A good mother (a better liar perhaps?) would write a post about how there is no place like home and there is nothing better than those sweet faces that greet you upon returning. And of course that is true. Of course it is. And yet...
On Monday we said goodbye to paradise. Palm trees swaying in the gusty warm breeze. White beaches and transparent blue water. Music wafting over to us from a pier that sat atop that water. Waiters who would bring us Pina Coladas with fresh cut pineapples clinging to the sides just because we asked for it. Temperatures in the 80's when you woke up, when you sat by the pool, when you went to bed. Blue skies and starry nights and time-- precious time-- together, with no one asking for anything save whether we wanted lunch yet or what our dinner plans were.
I didn't want it to end. Does anyone want to leave paradise?
The plane ride home was hard. Jarring. Real life awaited and I knew I would hit the ground running. We arrived home at 10pm and the very first thing I saw was a huge, hulking pile of laundry. There was a strange spill that had not been properly cleaned up and had festered a few days. We were out of the grocery basics. Work was everywhere I looked. I wanted to sprint back to what I had just left. Let's just say it was a good thing I couldn't.
Slowly but surely I suffered through re-entry. I ran the errands, and made the lists, and taught the class, and drove the car. But as I slathered aloe on my sunburn (a bit of advice: never say "Let's just sit in the sun for one hour before we go because I want to get a bit more sun" in Aruba) my heart was torn. This is real life. This is where I belong. I do not belong in Aruba, nor would I want to. And yet, it is hard to know that such bliss exists and then just leave it behind.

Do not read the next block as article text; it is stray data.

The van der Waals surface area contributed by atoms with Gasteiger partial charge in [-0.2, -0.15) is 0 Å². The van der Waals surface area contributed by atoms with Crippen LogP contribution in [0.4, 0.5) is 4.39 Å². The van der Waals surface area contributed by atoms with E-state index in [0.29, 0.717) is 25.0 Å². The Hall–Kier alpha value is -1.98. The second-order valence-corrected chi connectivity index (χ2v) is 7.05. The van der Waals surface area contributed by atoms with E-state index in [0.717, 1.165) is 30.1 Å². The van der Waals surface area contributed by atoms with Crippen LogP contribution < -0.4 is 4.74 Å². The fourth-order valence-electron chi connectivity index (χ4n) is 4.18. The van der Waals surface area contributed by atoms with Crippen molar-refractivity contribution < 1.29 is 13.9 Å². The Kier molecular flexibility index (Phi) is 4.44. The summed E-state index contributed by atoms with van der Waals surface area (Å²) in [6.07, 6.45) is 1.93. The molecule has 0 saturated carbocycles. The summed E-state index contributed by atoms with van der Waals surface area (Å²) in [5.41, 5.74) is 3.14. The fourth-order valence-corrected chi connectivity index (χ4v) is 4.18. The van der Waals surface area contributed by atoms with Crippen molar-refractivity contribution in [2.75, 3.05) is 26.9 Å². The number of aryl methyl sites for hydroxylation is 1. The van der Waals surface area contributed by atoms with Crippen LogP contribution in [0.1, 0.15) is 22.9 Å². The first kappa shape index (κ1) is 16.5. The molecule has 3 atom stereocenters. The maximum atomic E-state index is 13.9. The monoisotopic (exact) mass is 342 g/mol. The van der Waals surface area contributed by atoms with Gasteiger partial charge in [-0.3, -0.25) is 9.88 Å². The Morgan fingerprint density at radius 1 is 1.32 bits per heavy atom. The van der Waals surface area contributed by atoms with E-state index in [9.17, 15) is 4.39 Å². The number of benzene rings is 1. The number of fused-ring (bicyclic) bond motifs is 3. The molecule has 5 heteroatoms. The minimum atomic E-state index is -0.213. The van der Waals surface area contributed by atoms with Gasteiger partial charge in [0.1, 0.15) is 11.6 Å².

And so I am switching from gorgeous vistas to grocery visits. From waterfalls to work. From long insightful conversations to staccato bursts of necessary communication. From lingering to racing. From radio silence to constant contact.
I can't lie and say it's an easy switch. But the waffle this morning? The way its smell satisfied some deep part of me, the part that knows where I belong? It gave me hope. I won't always long for Aruba. Eventually, I will settle comfortably back into this life that is mine; the lingering longing will dissipate. And with any luck, I'll find paradise in my own backyard again.